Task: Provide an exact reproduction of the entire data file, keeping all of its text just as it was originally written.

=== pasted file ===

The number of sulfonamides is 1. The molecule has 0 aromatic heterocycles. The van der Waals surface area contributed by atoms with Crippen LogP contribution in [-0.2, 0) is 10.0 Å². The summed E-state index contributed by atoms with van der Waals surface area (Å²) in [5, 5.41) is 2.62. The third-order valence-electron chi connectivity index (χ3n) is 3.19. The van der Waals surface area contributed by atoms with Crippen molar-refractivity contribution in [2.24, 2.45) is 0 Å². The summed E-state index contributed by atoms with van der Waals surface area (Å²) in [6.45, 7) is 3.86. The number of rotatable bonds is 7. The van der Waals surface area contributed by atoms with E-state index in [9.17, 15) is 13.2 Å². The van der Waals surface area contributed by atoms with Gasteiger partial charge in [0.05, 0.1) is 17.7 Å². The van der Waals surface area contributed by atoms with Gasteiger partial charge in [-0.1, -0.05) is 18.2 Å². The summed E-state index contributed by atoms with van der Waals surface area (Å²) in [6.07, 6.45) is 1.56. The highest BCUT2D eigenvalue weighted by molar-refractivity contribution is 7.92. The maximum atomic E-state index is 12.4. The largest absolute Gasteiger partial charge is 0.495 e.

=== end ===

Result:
The number of sulfonamides is 1. The molecule has 0 aromatic heterocycles. The van der Waals surface area contributed by atoms with Crippen LogP contribution in [-0.2, 0) is 10.0 Å². The summed E-state index contributed by atoms with van der Waals surface area (Å²) in [5, 5.41) is 2.62. The third-order valence-electron chi connectivity index (χ3n) is 3.19. The van der Waals surface area contributed by atoms with Crippen molar-refractivity contribution in [2.24, 2.45) is 0 Å². The summed E-state index contributed by atoms with van der Waals surface area (Å²) in [6.45, 7) is 3.86. The number of rotatable bonds is 7. The van der Waals surface area contributed by atoms with E-state index in [9.17, 15) is 13.2 Å². The van der Waals surface area contributed by atoms with Gasteiger partial charge in [0.05, 0.1) is 17.7 Å². The van der Waals surface area contributed by atoms with Gasteiger partial charge in [-0.1, -0.05) is 18.2 Å². The summed E-state index contributed by atoms with van der Waals surface area (Å²) in [6.07, 6.45) is 1.56. The highest BCUT2D eigenvalue weighted by molar-refractivity contribution is 7.92. The maximum atomic E-state index is 12.4. The largest absolute Gasteiger partial charge is 0.495 e.